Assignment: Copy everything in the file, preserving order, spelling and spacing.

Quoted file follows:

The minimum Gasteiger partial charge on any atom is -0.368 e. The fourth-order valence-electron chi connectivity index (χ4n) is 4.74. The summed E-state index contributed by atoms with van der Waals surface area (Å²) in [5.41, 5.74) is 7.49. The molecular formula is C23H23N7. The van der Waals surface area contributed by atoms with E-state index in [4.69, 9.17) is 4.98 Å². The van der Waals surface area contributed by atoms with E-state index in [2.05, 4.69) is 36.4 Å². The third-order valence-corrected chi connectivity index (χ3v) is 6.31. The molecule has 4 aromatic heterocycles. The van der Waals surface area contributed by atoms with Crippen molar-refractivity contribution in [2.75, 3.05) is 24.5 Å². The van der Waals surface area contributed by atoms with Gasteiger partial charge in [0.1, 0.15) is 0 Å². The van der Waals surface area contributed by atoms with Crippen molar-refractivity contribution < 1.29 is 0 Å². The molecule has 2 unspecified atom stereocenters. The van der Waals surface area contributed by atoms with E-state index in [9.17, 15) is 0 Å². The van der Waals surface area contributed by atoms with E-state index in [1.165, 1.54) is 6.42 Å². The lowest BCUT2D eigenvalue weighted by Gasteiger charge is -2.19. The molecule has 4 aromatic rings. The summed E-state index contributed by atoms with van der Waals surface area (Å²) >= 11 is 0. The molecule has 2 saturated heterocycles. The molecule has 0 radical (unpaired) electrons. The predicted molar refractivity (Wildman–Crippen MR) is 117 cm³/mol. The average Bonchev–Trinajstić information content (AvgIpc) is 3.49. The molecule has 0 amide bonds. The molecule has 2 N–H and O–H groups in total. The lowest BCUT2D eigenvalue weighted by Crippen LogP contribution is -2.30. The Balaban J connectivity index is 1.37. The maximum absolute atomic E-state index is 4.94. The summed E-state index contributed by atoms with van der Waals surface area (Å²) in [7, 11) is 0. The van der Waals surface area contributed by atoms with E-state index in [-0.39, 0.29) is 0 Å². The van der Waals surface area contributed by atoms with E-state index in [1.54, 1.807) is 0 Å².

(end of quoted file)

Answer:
The minimum Gasteiger partial charge on any atom is -0.368 e. The fourth-order valence-electron chi connectivity index (χ4n) is 4.74. The summed E-state index contributed by atoms with van der Waals surface area (Å²) in [5.41, 5.74) is 7.49. The molecular formula is C23H23N7. The van der Waals surface area contributed by atoms with E-state index in [4.69, 9.17) is 4.98 Å². The van der Waals surface area contributed by atoms with E-state index in [2.05, 4.69) is 36.4 Å². The third-order valence-corrected chi connectivity index (χ3v) is 6.31. The molecule has 4 aromatic heterocycles. The van der Waals surface area contributed by atoms with Crippen molar-refractivity contribution in [2.75, 3.05) is 24.5 Å². The van der Waals surface area contributed by atoms with Gasteiger partial charge in [0.1, 0.15) is 0 Å². The van der Waals surface area contributed by atoms with Crippen molar-refractivity contribution < 1.29 is 0 Å². The molecule has 2 unspecified atom stereocenters. The van der Waals surface area contributed by atoms with E-state index in [9.17, 15) is 0 Å². The van der Waals surface area contributed by atoms with E-state index in [1.165, 1.54) is 6.42 Å². The lowest BCUT2D eigenvalue weighted by Gasteiger charge is -2.19. The molecule has 4 aromatic rings. The summed E-state index contributed by atoms with van der Waals surface area (Å²) >= 11 is 0. The molecule has 2 saturated heterocycles. The molecule has 0 radical (unpaired) electrons. The predicted molar refractivity (Wildman–Crippen MR) is 117 cm³/mol. The average Bonchev–Trinajstić information content (AvgIpc) is 3.49. The molecule has 0 amide bonds. The molecule has 2 N–H and O–H groups in total. The lowest BCUT2D eigenvalue weighted by Crippen LogP contribution is -2.30. The Balaban J connectivity index is 1.37. The maximum absolute atomic E-state index is 4.94. The summed E-state index contributed by atoms with van der Waals surface area (Å²) in [7, 11) is 0. The van der Waals surface area contributed by atoms with E-state index in [-0.39, 0.29) is 0 Å². The van der Waals surface area contributed by atoms with E-state index in [1.54, 1.807) is 0 Å².